I highly recommend this book not just to any parent who is at a point where they have to let go of their children, but also to all sensitive readers who are working on letting go in any way.”

Pramod Uday.
India, 12 Mar, 2011.

Review by Karen Gottlieb

“It’s the story of loving and letting go, the bittersweet feeling all parents feel, all people feel when our cherished ones start to move on. I found the poems to be beautiful and timely–mirroring the transition I find myself in now–letting go, new beginnings. I also love how the imagery of the photographs expresses and complements the intentions of the poems.”

Review by Lena Dobbs-Johnson

“I finally got a chance to finish reading your book, ‘Letting Go and New Beginnings.’ I must say, ‘wow!’ well done. I found it very reflective and takes some of us back on our own journey, yet inspirational for those about to embark on the journey. There was a section ‘to my daughter’ that I clipped for my daughter to read. I also found myself laughing out loud as I read some parts. Well done!”



5 star review by Peggy Balensuela

“I’ve had “As Easy as Breathing… ” on my shelf – in my hands, in my heart – since 2009 when I first purchased this book here on Amazon. As a two-time survivor of breast cancer (1996, 2007) and a survivor of another challenging illness, I continue to return to Dubay Mikus’ book time and time again; it remains among my other renewal go-to’s by authors such as Joan Chittister, Polly Behrends (Coming to Life), Melody Beattie (The Grief Club), etc.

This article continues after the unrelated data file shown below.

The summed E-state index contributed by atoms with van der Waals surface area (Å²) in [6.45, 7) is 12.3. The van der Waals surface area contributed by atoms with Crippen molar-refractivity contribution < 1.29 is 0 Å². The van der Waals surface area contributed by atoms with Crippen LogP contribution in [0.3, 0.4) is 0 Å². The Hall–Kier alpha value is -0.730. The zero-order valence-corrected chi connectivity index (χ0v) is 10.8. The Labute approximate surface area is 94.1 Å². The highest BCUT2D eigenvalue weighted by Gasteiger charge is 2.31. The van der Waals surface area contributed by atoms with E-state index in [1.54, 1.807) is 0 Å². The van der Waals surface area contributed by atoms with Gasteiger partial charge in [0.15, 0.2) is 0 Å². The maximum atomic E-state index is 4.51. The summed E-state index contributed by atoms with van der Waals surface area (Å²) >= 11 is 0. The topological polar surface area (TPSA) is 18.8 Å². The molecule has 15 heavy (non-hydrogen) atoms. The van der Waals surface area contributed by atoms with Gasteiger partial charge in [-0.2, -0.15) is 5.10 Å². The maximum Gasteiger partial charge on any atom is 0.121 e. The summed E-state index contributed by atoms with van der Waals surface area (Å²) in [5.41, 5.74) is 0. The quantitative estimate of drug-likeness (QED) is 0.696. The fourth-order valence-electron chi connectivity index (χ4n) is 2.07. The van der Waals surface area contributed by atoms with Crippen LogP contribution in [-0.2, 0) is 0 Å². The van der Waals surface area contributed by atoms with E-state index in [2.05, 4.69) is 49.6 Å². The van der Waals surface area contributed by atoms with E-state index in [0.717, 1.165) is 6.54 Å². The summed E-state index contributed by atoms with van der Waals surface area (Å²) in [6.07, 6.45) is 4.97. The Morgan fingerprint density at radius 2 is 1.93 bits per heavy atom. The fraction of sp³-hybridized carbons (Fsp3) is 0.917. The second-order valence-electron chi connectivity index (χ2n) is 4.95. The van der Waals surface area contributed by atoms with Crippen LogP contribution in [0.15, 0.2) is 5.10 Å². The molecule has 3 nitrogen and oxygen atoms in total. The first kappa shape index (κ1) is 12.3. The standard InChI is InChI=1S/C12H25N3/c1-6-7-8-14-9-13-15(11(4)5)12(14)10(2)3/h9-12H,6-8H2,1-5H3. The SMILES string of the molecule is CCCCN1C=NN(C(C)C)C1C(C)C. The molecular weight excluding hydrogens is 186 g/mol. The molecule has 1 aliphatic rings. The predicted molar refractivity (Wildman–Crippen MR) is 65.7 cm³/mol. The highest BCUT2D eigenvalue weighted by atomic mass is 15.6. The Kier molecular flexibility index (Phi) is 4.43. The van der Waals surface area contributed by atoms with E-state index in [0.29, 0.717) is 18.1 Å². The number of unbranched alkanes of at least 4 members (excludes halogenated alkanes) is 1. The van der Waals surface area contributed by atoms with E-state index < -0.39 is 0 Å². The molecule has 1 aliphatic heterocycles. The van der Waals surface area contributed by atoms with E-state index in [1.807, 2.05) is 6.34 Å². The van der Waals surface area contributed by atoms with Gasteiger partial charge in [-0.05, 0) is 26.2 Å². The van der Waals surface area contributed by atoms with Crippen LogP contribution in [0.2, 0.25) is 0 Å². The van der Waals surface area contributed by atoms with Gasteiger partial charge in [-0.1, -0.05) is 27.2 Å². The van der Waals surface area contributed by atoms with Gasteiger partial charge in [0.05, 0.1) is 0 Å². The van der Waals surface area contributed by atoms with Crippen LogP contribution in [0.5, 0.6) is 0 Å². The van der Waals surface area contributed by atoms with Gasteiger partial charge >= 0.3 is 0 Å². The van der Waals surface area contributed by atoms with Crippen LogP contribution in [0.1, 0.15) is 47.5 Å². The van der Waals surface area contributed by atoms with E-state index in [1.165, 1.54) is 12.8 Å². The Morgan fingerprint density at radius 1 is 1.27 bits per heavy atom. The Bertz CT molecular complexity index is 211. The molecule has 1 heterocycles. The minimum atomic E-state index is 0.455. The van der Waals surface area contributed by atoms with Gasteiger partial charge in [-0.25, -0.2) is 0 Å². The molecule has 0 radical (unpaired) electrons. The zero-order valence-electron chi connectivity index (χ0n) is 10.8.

Like them, and other wisdom books, the poems in “As Easy as Breathing” seem to “morph” as time passes – I can find something brand new every time I pick up the book. The poems reach down, touch, and soften those deep dark places we experience as patients and survivors; but also share those ridiculous, somewhat macabre moments only “we” know. However…it’s not only for survivors/patients of breast cancer, but stands on its own as a literary anthology of fine poetry. Highly recommend!”  On

The US Review of Books

“As Easy as Breathing, Margaret Dubay Mikus, iUniverse – Dr. Mikus shares her intimate story of recovery from breast cancer in her own unique way. With a background as a research scientist and teacher, she connects body, mind, and spirit through her creative use of language. Profoundly expressing her thoughts and emotions while contemplating and recovering from surgery and ongoing treatments, the author searches for meaning and healing in life’s everyday moments. Unafraid to give voice to her pain, disappointments, doubts and fears, she nevertheless remains trustingly receptive and hopeful. Dr. Mikus’ book inspires and uplifts through her sensitive, honest and accessible poetry, inner dialogues with Spirit, and letters to her healing circle on her return to wellness.”

The US Review of Books: The Eric Hoffer Award  (Copyright © 2010)

Review by Pramod Uday

“Let me begin by telling you that I really love the title. On many occasions, when I was upset or worried, just looking at this book sitting neatly on my reading table brought me just enough relief to “point me downstream”. I feel Margaret heals more through this work than her any other anthology.